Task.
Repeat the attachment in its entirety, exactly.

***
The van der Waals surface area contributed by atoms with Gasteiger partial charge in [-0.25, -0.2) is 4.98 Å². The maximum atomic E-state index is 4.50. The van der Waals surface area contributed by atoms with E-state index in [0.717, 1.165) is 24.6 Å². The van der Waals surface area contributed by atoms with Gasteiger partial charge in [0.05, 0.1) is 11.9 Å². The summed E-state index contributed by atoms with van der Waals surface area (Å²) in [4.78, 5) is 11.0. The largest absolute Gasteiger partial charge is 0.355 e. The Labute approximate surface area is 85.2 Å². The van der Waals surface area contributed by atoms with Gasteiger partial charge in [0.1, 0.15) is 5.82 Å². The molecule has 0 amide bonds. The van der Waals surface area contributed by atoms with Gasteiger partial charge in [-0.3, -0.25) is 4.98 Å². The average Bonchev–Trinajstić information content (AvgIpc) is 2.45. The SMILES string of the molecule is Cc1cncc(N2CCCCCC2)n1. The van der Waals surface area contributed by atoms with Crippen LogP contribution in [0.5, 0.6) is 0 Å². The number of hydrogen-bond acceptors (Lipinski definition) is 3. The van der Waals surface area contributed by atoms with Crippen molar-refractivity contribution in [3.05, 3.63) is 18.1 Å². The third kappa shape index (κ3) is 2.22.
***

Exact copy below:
The van der Waals surface area contributed by atoms with Gasteiger partial charge in [-0.25, -0.2) is 4.98 Å². The maximum atomic E-state index is 4.50. The van der Waals surface area contributed by atoms with E-state index in [0.717, 1.165) is 24.6 Å². The van der Waals surface area contributed by atoms with Gasteiger partial charge in [0.05, 0.1) is 11.9 Å². The summed E-state index contributed by atoms with van der Waals surface area (Å²) in [4.78, 5) is 11.0. The largest absolute Gasteiger partial charge is 0.355 e. The Labute approximate surface area is 85.2 Å². The van der Waals surface area contributed by atoms with Gasteiger partial charge in [0.1, 0.15) is 5.82 Å². The molecule has 0 amide bonds. The van der Waals surface area contributed by atoms with Gasteiger partial charge in [-0.3, -0.25) is 4.98 Å². The average Bonchev–Trinajstić information content (AvgIpc) is 2.45. The SMILES string of the molecule is Cc1cncc(N2CCCCCC2)n1. The van der Waals surface area contributed by atoms with Crippen LogP contribution in [0.5, 0.6) is 0 Å². The number of hydrogen-bond acceptors (Lipinski definition) is 3. The van der Waals surface area contributed by atoms with Crippen molar-refractivity contribution in [3.05, 3.63) is 18.1 Å². The third kappa shape index (κ3) is 2.22.